Depending on your familiarity with the Mario series cast of characters, you may be familiar with the character of Waluigi. Waluigi is essentially a dark mirror version of Luigi, like Wario is to Mario. It would be incorrect to call either of these characters villains as aside from Wario’s first appearance, they’re not antagonists to the Mario brothers. In fact, while Wario has appeared in the main series, Waluigi has never featured in any mainline games. So, why am I talking about Waluigi today? So there’s a new Super Smash Bros. game that boasts that everyone is here. Now there has been a group of fans who think that someone has been missed in this roster of ‘everyone’. There has been vocal support for Waluigi to appear in Smash including a group of cosplayers at last weekend’s PAX AUS. So, considering the love for Waluigi, I wanted to consider why this character is the cult classic of the Nintendo world.
So recently I’ve been playing Just Cause 3. Just Cause 3 concerns Rico Rodriguez who can best be described as a dictator destroyer employed by the CIA-esque Agency. The third entry in the series has Rico returning to his archipelago home, Medici. Playing this game reminded me of another series that takes place across an archipelago, Far Cry. Thinking about it, I was interested to look at each series as the core conceit of both games is that you are dropped into an area controlled by a central villain and you must overthrow them. Through this, you find yourself shooting down hordes of enemies. During Far Cry 3, I found myself worried that the main antagonism centred on a white guy being dumped into a foreign nation and shooting all the brown people. The premise sounded like a bad film like No Escape or American Sniper. So, how true is that fear about the two game franchises?
Hey all, this piece is a sequel to an earlier piece I did about running in games. Now I want to look at how characters glide in games. Recently I’ve been playing Just Cause 3 which got me thinking about its movement style. In Just Cause 3, you use a tether to grapple to a surface. If you press another button, your parachute deploys. If you press another button after that, you change into your wingsuit. The tether acts as a grappling hook from point A to point B. The parachute gives you an initial boost of height and then a slow descent to the ground. The wingsuit acts as a glide. While using the parachute or the wingsuit, using the tether will guide your flight and if used properly allow you to stay airborne. So, while thinking on this I was reminded of some other games whose movement is based on gliding and how that mechanic informs the game being played.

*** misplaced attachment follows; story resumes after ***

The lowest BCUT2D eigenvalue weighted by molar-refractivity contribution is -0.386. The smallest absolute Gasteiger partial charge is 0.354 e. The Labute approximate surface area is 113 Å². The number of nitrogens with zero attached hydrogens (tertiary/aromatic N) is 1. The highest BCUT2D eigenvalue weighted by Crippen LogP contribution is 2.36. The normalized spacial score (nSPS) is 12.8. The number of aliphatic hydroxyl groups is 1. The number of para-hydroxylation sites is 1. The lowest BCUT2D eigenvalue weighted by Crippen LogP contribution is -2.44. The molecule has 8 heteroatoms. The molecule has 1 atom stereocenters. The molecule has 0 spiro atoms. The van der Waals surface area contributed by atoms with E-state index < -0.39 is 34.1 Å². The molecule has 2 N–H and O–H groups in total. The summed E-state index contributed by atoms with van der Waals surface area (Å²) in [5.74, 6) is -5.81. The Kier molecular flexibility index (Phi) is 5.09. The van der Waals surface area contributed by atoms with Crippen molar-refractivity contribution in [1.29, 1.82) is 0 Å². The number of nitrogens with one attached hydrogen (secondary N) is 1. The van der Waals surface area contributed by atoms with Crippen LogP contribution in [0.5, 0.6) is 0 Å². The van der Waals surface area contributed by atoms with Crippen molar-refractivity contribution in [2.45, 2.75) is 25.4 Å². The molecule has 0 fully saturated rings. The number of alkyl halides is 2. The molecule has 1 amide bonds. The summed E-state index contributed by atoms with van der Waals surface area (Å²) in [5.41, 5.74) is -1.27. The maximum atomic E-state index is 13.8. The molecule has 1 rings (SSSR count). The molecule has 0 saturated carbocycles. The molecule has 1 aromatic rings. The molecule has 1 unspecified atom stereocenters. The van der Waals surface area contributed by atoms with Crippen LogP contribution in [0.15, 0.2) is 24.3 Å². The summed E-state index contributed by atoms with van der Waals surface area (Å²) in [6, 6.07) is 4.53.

Have I talked about my relationship with Doctor Who on this site before? Twice before apparently following Capaldi’s departure. I’ve talked about why I think shifting demographics of heroes is important and talked about the Doctor there. However, I think there is a deeper conversation to be had about the Doctor as a character specifically. Anyway, a brief recap of my history with Doctor Who. I started watching in the Davies era around the end of series 3. From there, I watched all of Davies’ era. My favourite episodes of the show in that era were the ones penned by Steven Moffat. However, as I grew along the series, I grew frustrated with Moffat’s era seeming to tell the same five stories and features only three kinds of women (which I feel could be dubbed ‘the Doctor’s girlfriend’, ‘the Doctor’s mother’, and ‘the Doctor’s wife’). Anyway, within me, there was the idea that I would return to the series once Moffat stepped away. So, here I am, on the other side of the tunnel. Let’s talk about the first female Doctor.
Dragons are emblematic of the fantasy genre. Chances are that the word dragon conjures up some very specific ideas in one’s head. Dragon: wings, between two and four limbs, scales, breathes fire, hordes wealth. Now, if you were being contrarian or were brought up on different fantasy media, your mind might instead be drawn to the idea of the Chinese dragon. These are often the two forms we most often have in our heads. With such a clear vision of what dragons are, it’s worth using dragons as a yardstick for other fantasy tropes.